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Quickest way to solve problems based on successive discounts (Profit-Loss)

Feb 7, 2018 20:20 IST
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ssc reasoning preparation tips
ssc reasoning preparation tips

The Quantitative Aptitude (QA) Section of government jobs exams like SSC includes many important topics from Arithmetic Ability. Some of them are Averages, percentages, simple interest & Compound interest, Profit & Loss, Discount, Ratio & proportion etc.

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Discount is one of the most important topics of Quantitatuive Aptitude section of these prsetigious examinations. This topic generally includes profit & loss related questions and are asked in almost all the competitive exams.But these questions invole logic as well as a lot of calculation.The only issue, thus in solving these type of questions  lies in the time that thy consume. And as we have to attempt a plenty of questions in the exam, it is not possible to devote such a long time on these discount based questions.In this post we will discuss about some easy and simple tips to solve these Discount based questions.So let us take first things first ie first we should know what actually Discount based questions are.

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What are Discount Based Questions?

Discount based comes under the Arithmetic ability topic of the Quantitative Aptitude Section and is a very important topic which, nowadays is frequently being asked in almost all the competitive exams. These types of questions are very simply framed and are a mere extension of Percentage calculation concept. They revolve around Profit & Loss, Selling Price & Marked Price.

 Example: The marked price of a shirt is Rs.1000. A shopkeeper offers 10% discount on this shirt. How much will you have to pay, finally?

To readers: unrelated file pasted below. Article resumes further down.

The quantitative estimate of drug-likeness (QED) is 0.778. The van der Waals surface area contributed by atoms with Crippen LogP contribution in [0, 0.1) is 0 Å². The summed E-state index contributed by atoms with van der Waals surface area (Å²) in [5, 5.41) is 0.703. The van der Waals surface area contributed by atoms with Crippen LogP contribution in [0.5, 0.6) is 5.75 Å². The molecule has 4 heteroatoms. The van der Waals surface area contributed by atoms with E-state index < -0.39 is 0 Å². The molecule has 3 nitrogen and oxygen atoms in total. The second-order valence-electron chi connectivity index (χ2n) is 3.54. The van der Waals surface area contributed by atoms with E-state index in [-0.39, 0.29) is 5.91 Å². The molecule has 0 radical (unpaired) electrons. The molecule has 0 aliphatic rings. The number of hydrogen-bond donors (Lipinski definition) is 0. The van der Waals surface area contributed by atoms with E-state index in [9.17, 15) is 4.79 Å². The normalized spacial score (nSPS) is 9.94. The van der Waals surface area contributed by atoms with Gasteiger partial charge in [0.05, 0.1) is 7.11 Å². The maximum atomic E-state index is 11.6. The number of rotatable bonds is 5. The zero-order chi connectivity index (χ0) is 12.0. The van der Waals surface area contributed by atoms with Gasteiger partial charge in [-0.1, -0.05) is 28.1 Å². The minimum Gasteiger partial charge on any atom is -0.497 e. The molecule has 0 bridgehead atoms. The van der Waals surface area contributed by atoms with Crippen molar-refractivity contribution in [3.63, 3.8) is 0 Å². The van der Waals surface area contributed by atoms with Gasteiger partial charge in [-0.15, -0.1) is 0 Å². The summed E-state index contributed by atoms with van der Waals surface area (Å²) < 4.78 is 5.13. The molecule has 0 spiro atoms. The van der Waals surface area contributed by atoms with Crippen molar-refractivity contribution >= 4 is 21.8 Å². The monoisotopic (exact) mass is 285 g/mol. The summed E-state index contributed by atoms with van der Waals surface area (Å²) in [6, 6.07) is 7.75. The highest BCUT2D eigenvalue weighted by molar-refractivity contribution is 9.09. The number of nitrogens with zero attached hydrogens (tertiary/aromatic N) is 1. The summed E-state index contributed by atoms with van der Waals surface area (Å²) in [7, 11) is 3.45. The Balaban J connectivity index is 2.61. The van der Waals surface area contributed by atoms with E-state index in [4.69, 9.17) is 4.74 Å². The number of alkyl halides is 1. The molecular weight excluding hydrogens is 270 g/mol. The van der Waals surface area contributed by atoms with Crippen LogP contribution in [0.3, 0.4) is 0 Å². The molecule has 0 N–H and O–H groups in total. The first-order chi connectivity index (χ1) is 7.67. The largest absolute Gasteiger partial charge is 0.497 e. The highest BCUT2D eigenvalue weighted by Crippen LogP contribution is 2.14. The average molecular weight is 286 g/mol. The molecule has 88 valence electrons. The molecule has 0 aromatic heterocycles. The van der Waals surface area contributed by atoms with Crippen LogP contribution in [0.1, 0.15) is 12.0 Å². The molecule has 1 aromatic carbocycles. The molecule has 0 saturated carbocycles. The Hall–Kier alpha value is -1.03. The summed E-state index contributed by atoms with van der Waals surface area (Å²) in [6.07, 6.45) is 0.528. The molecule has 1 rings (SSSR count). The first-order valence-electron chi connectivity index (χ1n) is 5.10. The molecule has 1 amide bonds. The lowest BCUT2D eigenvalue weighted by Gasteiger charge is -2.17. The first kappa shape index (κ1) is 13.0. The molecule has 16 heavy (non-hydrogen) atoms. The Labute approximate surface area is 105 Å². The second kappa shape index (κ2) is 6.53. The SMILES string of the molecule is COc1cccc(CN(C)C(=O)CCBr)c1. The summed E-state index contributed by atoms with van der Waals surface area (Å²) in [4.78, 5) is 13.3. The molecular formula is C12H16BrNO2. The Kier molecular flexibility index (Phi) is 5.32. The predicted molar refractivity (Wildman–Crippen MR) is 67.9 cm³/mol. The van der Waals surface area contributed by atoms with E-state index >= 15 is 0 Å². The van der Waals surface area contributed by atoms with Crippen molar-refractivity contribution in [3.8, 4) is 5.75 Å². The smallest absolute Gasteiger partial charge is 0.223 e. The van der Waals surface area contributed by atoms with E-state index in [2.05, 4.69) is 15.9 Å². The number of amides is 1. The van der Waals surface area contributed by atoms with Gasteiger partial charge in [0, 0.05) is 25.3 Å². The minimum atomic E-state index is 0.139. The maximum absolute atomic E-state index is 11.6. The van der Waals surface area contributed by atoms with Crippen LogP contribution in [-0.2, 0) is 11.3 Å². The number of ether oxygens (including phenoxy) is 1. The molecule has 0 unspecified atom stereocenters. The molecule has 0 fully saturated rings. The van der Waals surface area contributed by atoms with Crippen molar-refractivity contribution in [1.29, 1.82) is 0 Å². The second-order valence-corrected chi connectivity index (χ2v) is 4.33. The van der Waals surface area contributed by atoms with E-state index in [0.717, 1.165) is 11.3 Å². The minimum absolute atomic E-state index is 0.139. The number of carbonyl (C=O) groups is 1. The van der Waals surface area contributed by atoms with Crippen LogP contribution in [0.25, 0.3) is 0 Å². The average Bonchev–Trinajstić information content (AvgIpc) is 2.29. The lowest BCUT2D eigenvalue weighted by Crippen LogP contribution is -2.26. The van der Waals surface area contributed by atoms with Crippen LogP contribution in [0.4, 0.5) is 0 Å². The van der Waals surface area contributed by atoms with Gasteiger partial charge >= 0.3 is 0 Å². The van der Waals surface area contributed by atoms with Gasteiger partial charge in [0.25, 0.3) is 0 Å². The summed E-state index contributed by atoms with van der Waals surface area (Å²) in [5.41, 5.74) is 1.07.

Solution:

  • Discount =10% of 1000 = (10/100)*1000 =Rs 100
  • Selling Price= 1000- 100 = Rs 900
  • But in exam,you can do it directly in your head.So just thinkmthat 10 percent discount means you’ve to pay 100 percent minus 10 percent=90 percent of the marked price which means, (90/100)* 1000 =Rs. 900

What is marked price?

Marked price as the name suggests is the price of that is actually marked on the product. It is the same price on which you get discounts. Actually it is just a marketing propaganda to seduce customers. Suppose I am a seller and am running a store. I bought a Shirt for Rs.400, ie cost price for me is Rs 400. But I mark it and put a tag of Rs 1000 on it, which is now its marked price. Now, I give a huge dicount of 50% on iit, which means now it’s selling price will be 1000-5000 = Rs 500.Customer thinks I am giving a huge discount and might be making a loss in that deal, but in actual I am still making a profit of Rs 100.

What is Successive Discount?

It means discount on the discount. (Analogous to Compound Interest rate which signifies interest on interest)

Case 1: If there are two discounts:

The formula for total discount in case of successive-discounts: 
If the first discount is x% and 2nd discount is y% then,

Total discount = ( x + y - xy /100)%